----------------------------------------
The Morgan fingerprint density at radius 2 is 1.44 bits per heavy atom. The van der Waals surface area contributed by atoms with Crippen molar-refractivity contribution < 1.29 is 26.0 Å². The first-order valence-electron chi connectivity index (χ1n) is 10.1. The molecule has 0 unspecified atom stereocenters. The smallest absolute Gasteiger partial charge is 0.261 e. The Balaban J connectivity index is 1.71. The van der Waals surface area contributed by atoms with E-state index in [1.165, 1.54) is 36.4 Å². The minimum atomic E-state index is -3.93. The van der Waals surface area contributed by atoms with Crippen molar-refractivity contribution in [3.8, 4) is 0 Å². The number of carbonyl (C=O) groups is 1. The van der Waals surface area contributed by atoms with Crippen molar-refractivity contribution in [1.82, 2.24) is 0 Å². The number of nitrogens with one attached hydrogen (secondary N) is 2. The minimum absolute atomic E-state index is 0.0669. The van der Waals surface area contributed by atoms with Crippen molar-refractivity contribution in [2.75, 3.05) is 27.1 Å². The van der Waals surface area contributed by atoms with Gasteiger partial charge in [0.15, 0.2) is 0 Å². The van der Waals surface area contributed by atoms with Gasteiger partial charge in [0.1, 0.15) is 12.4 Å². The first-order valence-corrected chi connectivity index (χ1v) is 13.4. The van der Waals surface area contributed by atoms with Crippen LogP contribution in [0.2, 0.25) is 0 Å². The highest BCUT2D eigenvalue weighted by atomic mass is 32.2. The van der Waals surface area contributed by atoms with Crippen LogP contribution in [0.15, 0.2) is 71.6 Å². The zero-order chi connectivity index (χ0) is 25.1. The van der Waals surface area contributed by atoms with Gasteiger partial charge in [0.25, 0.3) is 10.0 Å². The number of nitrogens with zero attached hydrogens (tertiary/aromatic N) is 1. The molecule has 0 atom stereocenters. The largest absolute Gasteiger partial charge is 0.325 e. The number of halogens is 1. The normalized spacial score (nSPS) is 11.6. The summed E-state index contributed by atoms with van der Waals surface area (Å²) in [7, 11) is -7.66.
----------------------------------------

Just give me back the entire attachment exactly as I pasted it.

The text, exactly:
The Morgan fingerprint density at radius 2 is 1.44 bits per heavy atom. The van der Waals surface area contributed by atoms with Crippen molar-refractivity contribution < 1.29 is 26.0 Å². The first-order valence-electron chi connectivity index (χ1n) is 10.1. The molecule has 0 unspecified atom stereocenters. The smallest absolute Gasteiger partial charge is 0.261 e. The Balaban J connectivity index is 1.71. The van der Waals surface area contributed by atoms with E-state index in [1.165, 1.54) is 36.4 Å². The minimum atomic E-state index is -3.93. The van der Waals surface area contributed by atoms with Crippen molar-refractivity contribution in [3.8, 4) is 0 Å². The number of carbonyl (C=O) groups is 1. The van der Waals surface area contributed by atoms with Crippen molar-refractivity contribution in [1.82, 2.24) is 0 Å². The number of nitrogens with one attached hydrogen (secondary N) is 2. The minimum absolute atomic E-state index is 0.0669. The van der Waals surface area contributed by atoms with Crippen molar-refractivity contribution in [2.75, 3.05) is 27.1 Å². The van der Waals surface area contributed by atoms with Gasteiger partial charge in [0.15, 0.2) is 0 Å². The van der Waals surface area contributed by atoms with Gasteiger partial charge in [0.1, 0.15) is 12.4 Å². The first-order valence-corrected chi connectivity index (χ1v) is 13.4. The van der Waals surface area contributed by atoms with Crippen LogP contribution in [0.2, 0.25) is 0 Å². The highest BCUT2D eigenvalue weighted by atomic mass is 32.2. The van der Waals surface area contributed by atoms with Crippen LogP contribution in [0.15, 0.2) is 71.6 Å². The zero-order chi connectivity index (χ0) is 25.1. The van der Waals surface area contributed by atoms with Gasteiger partial charge in [0.25, 0.3) is 10.0 Å². The number of nitrogens with zero attached hydrogens (tertiary/aromatic N) is 1. The molecule has 0 atom stereocenters. The largest absolute Gasteiger partial charge is 0.325 e. The number of halogens is 1. The normalized spacial score (nSPS) is 11.6. The summed E-state index contributed by atoms with van der Waals surface area (Å²) in [7, 11) is -7.66.